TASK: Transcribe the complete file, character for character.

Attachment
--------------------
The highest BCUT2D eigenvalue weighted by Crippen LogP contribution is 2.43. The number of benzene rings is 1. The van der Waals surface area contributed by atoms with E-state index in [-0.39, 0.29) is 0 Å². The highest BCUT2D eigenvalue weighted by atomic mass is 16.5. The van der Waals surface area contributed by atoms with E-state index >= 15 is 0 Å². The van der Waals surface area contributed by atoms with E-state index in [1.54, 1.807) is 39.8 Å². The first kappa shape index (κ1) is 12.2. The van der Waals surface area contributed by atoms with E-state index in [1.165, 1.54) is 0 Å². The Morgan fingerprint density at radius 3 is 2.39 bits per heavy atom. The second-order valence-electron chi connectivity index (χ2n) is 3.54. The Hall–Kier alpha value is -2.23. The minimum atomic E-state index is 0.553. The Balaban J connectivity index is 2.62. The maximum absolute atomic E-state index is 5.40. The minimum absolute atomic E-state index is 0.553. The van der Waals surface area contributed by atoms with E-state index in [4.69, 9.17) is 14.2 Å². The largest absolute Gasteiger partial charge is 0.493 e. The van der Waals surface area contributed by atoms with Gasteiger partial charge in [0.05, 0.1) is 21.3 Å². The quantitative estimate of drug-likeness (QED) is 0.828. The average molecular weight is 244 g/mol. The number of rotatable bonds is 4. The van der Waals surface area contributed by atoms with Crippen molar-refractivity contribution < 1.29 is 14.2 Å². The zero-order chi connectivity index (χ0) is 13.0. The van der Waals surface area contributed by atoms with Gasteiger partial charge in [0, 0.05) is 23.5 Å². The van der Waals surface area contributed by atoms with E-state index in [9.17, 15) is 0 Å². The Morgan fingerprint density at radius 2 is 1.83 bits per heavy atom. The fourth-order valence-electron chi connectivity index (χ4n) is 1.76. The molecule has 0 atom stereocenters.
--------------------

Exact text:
The highest BCUT2D eigenvalue weighted by Crippen LogP contribution is 2.43. The number of benzene rings is 1. The van der Waals surface area contributed by atoms with E-state index in [-0.39, 0.29) is 0 Å². The highest BCUT2D eigenvalue weighted by atomic mass is 16.5. The van der Waals surface area contributed by atoms with E-state index >= 15 is 0 Å². The van der Waals surface area contributed by atoms with E-state index in [1.54, 1.807) is 39.8 Å². The first kappa shape index (κ1) is 12.2. The van der Waals surface area contributed by atoms with E-state index in [1.165, 1.54) is 0 Å². The Morgan fingerprint density at radius 3 is 2.39 bits per heavy atom. The second-order valence-electron chi connectivity index (χ2n) is 3.54. The Hall–Kier alpha value is -2.23. The minimum atomic E-state index is 0.553. The Balaban J connectivity index is 2.62. The maximum absolute atomic E-state index is 5.40. The minimum absolute atomic E-state index is 0.553. The van der Waals surface area contributed by atoms with E-state index in [4.69, 9.17) is 14.2 Å². The largest absolute Gasteiger partial charge is 0.493 e. The van der Waals surface area contributed by atoms with Gasteiger partial charge in [0.05, 0.1) is 21.3 Å². The quantitative estimate of drug-likeness (QED) is 0.828. The average molecular weight is 244 g/mol. The number of rotatable bonds is 4. The van der Waals surface area contributed by atoms with Crippen molar-refractivity contribution < 1.29 is 14.2 Å². The zero-order chi connectivity index (χ0) is 13.0. The van der Waals surface area contributed by atoms with Gasteiger partial charge in [0, 0.05) is 23.5 Å². The van der Waals surface area contributed by atoms with E-state index in [9.17, 15) is 0 Å². The Morgan fingerprint density at radius 2 is 1.83 bits per heavy atom. The fourth-order valence-electron chi connectivity index (χ4n) is 1.76. The molecule has 0 atom stereocenters.